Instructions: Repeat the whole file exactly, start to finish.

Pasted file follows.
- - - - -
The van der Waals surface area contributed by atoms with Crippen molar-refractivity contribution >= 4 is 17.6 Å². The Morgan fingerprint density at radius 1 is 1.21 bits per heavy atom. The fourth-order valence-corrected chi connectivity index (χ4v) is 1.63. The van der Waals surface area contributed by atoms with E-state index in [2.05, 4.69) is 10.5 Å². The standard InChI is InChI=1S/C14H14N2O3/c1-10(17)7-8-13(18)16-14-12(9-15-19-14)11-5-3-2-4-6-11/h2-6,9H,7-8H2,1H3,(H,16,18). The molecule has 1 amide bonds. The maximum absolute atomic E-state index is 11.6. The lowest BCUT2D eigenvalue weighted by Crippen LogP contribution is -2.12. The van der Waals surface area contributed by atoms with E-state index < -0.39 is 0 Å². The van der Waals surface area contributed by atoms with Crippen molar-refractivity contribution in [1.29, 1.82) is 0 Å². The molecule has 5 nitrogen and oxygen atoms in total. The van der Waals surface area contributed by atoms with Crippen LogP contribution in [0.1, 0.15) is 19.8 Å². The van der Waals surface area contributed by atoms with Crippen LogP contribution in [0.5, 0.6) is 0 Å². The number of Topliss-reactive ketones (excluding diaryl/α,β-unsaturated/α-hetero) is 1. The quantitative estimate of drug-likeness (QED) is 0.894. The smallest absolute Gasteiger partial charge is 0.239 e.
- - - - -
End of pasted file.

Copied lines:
The van der Waals surface area contributed by atoms with Crippen molar-refractivity contribution >= 4 is 17.6 Å². The Morgan fingerprint density at radius 1 is 1.21 bits per heavy atom. The fourth-order valence-corrected chi connectivity index (χ4v) is 1.63. The van der Waals surface area contributed by atoms with E-state index in [2.05, 4.69) is 10.5 Å². The standard InChI is InChI=1S/C14H14N2O3/c1-10(17)7-8-13(18)16-14-12(9-15-19-14)11-5-3-2-4-6-11/h2-6,9H,7-8H2,1H3,(H,16,18). The molecule has 1 amide bonds. The maximum absolute atomic E-state index is 11.6. The lowest BCUT2D eigenvalue weighted by Crippen LogP contribution is -2.12. The van der Waals surface area contributed by atoms with E-state index < -0.39 is 0 Å². The van der Waals surface area contributed by atoms with Crippen molar-refractivity contribution in [1.29, 1.82) is 0 Å². The molecule has 5 nitrogen and oxygen atoms in total. The van der Waals surface area contributed by atoms with Crippen LogP contribution in [0.1, 0.15) is 19.8 Å². The van der Waals surface area contributed by atoms with Crippen LogP contribution in [0.5, 0.6) is 0 Å². The number of Topliss-reactive ketones (excluding diaryl/α,β-unsaturated/α-hetero) is 1. The quantitative estimate of drug-likeness (QED) is 0.894. The smallest absolute Gasteiger partial charge is 0.239 e.